From Classic Car Life
Veritas was a famous West German post World War II sports and race car company, located at Hausen am Andelsbach, near Sigmaringen, Baden-Württemberg, later at Meßkirch and Muggensturm and moved finally to the Nürburgring.
The company was founded by Ernst Loof, Georg Meier and Lorenz Dietrich who initially re-built and tuned pre-war BMW 328 cars using components supplied by a customer, turning them into BMW-Veritas cars. The first car was used in 1947 by its owner Karl Kling to win at Hockenheim and subsequently become the 1947 German 2-litre champion. After only a few cars were made, following an objection from BMW, the cars became simply known as Veritas.
The first Veritas to be made for normal road use was made in 1949 with the launch of the Komet coupé which was little more than a racing Veritas RS made street legal.It was followed by the more civilised 2+2 Saturn coupé and Scorpion cabriolet.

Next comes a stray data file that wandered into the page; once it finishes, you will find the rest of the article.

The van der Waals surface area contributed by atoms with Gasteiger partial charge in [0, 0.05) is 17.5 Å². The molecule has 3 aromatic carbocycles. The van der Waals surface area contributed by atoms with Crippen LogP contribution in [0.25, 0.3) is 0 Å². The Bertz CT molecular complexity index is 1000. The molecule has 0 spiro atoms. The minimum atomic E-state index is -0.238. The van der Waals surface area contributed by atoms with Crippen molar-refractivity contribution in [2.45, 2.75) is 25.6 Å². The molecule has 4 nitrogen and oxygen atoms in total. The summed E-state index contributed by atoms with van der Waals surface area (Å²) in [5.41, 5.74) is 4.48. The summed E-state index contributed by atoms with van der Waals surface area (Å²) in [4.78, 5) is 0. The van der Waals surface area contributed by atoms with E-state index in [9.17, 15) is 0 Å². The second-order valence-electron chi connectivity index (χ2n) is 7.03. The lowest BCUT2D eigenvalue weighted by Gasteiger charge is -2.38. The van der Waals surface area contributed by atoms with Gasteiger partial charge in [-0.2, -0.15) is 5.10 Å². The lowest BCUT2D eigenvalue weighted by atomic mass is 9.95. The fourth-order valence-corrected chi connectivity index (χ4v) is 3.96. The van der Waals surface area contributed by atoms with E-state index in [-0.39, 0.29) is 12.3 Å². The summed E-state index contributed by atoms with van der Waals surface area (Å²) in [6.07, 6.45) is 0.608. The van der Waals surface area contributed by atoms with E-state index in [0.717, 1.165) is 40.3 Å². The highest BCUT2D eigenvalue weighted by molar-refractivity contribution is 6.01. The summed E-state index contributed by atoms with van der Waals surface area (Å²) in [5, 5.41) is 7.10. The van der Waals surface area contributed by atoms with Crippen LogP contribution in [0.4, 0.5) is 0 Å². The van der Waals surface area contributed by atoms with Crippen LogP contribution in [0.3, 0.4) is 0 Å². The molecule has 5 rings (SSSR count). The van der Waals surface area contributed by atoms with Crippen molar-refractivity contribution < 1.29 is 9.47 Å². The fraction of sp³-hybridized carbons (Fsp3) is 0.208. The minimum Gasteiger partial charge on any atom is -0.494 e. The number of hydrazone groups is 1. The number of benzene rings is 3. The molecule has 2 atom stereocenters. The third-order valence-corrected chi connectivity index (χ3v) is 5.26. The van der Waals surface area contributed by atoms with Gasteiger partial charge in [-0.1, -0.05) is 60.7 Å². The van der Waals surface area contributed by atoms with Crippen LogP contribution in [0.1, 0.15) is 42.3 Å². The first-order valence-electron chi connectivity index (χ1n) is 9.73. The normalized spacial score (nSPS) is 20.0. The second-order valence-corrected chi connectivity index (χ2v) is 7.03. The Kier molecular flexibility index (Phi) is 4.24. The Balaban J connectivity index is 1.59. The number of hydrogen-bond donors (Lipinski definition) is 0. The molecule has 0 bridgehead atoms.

The company moved to larger premises in Muggensturm in 1949 but were badly under capitalised. New cars were designed using a 1998 cc engine designed Eric Zipprich and built by Heinkel. Over 200 orders were received for the new car but there was not enough money available to buy the components and production came to a halt in 1950 and the company continued in operation until 1952 by making new bodies for Panhard cars.
Ernst Loof moved to the Nürburgring in 1950 where he rented the old Auto Union workshops and set up a new company Automobilwerke Ernst Loof GmbH and started a new range of Veritas cars at first with the Heinkel manufactured engine and saloon or cabriolet coachwork by Spohn. Money quickly ran out however and the final bodies were fitted with Ford or Opel engines. The number of cars made at the Nürburgring is estimated as between 6 and 20. Credit for this page must go to the excellent Wikipedia, the original page can be found here:http://en.wikipedia.org/wiki/Veritas_(automobile)